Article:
And why it’s right to reject it again if it is brought back.
Martin Howe QC writes
A new leader of the Conservative Party (“Superleader”) will not be able to escape by skill or strength of purpose from the fatal restrictions of this deal.
The Political Declaration has legal effects because the WA requires the UK as well as the EU to negotiate an agreement in line with it. It will not be possible for the UK to insist on negotiating a future relationship deal which contradicts the PD.
The PD is clearly incompatible with negotiating a Canada-style FTA with the EU. In the real world, it is only compatible with a customs union and the UK would be forced into one as part of the long term deal.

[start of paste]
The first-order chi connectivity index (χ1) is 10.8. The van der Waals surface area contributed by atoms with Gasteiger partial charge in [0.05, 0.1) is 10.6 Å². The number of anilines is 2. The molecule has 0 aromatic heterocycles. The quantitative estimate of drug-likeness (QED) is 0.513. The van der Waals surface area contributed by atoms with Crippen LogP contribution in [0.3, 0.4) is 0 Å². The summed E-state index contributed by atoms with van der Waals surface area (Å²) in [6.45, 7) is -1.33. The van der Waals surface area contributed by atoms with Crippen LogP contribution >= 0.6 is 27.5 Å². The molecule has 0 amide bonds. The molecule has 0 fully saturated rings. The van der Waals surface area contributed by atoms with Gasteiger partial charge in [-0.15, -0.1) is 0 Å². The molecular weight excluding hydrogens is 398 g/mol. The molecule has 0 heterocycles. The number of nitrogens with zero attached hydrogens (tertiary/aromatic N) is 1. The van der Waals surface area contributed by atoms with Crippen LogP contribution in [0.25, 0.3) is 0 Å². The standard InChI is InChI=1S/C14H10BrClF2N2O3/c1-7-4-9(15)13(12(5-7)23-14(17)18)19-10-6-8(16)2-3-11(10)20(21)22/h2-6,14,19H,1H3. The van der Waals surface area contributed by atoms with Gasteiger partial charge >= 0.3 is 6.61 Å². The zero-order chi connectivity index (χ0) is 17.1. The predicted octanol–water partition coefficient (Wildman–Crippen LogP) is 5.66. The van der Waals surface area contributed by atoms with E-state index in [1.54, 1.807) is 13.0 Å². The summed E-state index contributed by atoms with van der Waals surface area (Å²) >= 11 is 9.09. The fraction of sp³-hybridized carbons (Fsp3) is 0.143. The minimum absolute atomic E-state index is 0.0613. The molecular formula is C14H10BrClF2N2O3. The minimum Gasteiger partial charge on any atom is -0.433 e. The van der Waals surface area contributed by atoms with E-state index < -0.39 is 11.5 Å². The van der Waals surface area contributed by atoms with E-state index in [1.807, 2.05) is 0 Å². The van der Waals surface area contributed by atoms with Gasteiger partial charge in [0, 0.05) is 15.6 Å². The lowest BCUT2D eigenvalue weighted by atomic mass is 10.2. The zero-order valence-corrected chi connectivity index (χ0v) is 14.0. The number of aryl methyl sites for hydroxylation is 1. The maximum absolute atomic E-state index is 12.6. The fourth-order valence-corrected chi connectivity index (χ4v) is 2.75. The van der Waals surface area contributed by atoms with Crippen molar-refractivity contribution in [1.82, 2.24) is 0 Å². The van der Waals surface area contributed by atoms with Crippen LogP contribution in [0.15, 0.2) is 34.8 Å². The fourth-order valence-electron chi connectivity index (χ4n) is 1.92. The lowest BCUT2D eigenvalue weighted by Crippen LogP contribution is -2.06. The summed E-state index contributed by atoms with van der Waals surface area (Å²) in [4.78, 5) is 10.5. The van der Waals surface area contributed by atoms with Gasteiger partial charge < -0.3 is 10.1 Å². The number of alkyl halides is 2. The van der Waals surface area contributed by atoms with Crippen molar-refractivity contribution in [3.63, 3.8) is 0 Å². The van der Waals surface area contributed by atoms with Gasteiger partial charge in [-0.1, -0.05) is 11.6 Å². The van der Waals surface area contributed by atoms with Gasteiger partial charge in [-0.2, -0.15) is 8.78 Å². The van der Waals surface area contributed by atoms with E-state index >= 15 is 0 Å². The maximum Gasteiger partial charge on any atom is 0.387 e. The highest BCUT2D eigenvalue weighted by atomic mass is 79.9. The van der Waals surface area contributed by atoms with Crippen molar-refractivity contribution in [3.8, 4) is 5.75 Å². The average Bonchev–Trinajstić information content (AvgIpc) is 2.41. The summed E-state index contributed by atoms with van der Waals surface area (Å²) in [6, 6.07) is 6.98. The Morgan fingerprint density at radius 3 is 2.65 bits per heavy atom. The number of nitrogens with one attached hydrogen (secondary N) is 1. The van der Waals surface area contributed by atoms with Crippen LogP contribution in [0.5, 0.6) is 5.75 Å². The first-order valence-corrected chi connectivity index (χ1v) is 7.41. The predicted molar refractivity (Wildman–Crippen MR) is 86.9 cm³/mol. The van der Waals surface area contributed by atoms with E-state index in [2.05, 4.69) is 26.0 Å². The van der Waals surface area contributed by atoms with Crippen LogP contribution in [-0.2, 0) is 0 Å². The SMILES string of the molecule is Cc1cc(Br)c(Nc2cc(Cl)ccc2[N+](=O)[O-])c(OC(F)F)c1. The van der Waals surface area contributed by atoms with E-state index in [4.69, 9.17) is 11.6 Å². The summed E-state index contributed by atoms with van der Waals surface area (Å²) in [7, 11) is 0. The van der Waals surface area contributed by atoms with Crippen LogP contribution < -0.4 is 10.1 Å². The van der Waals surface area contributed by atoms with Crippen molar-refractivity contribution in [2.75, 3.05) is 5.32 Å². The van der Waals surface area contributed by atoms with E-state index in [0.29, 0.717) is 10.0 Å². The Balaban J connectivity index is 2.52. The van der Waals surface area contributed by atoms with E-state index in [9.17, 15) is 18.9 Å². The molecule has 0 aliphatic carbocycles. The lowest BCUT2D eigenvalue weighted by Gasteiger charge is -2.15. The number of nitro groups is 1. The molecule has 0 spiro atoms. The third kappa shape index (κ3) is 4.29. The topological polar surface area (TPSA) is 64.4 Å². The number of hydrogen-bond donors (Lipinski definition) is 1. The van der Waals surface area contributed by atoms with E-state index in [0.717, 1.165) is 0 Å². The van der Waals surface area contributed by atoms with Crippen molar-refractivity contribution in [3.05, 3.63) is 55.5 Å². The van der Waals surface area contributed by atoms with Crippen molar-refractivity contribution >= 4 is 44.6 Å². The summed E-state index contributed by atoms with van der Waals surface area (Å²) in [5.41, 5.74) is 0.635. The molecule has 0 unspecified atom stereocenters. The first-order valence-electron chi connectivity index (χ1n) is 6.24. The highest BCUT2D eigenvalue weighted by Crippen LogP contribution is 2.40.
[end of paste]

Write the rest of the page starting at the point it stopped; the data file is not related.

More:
Even Superleader would not be able to escape from the fatal undermining of the UK’s negotiating position once the deal becomes legally binding. We would be led into a false Brexit in which the benefits of leaving the EU would be sacrificed.
Ideas of a future government just busting out of a binding international treaty are fantasies.
The deal betrays Northern Ireland and the Union and those who now support it on “pragmatic” grounds risk being complicit in that betrayal. Why should anyone have confidence that a future Superleader will not concentrate very limited negotiating capital on extracting Great Britain from the backstop and leave Northern Ireland behind?
Fear of the alternatives is a valid point, but the deal leads to a customs union anyway, so what is there to be lost? If resistance to the deal leads to a long Article 50 extension, that is still miles better for the UK than the deal.
Those who resisted and defeated the deal for the third time were right in principle, but importantly they were also right pragmatically. If it is brought back again, it should be defeated again, in the national interest.